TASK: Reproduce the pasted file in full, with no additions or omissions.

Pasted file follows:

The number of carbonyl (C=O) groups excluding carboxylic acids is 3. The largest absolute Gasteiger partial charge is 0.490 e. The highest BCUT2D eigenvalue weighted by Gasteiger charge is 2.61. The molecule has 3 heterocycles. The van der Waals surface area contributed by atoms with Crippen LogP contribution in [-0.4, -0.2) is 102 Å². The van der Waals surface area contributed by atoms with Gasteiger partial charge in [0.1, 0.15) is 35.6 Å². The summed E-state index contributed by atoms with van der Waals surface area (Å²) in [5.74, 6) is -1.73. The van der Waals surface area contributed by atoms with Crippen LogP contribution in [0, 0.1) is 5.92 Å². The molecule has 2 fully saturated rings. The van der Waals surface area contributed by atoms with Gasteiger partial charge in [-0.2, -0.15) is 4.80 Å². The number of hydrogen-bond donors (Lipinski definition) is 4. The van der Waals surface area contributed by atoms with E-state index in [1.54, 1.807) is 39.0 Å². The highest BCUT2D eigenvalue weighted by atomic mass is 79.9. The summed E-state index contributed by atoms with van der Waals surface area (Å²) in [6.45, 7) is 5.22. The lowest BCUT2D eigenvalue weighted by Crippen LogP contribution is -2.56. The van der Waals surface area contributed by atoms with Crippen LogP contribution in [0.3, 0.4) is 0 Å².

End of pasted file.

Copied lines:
The number of carbonyl (C=O) groups excluding carboxylic acids is 3. The largest absolute Gasteiger partial charge is 0.490 e. The highest BCUT2D eigenvalue weighted by Gasteiger charge is 2.61. The molecule has 3 heterocycles. The van der Waals surface area contributed by atoms with Crippen LogP contribution in [-0.4, -0.2) is 102 Å². The van der Waals surface area contributed by atoms with Gasteiger partial charge in [0.1, 0.15) is 35.6 Å². The summed E-state index contributed by atoms with van der Waals surface area (Å²) in [5.74, 6) is -1.73. The van der Waals surface area contributed by atoms with Crippen LogP contribution in [0, 0.1) is 5.92 Å². The molecule has 2 fully saturated rings. The van der Waals surface area contributed by atoms with Gasteiger partial charge in [-0.2, -0.15) is 4.80 Å². The number of hydrogen-bond donors (Lipinski definition) is 4. The van der Waals surface area contributed by atoms with E-state index in [1.54, 1.807) is 39.0 Å². The highest BCUT2D eigenvalue weighted by atomic mass is 79.9. The summed E-state index contributed by atoms with van der Waals surface area (Å²) in [6.45, 7) is 5.22. The lowest BCUT2D eigenvalue weighted by Crippen LogP contribution is -2.56. The van der Waals surface area contributed by atoms with Crippen LogP contribution in [0.3, 0.4) is 0 Å².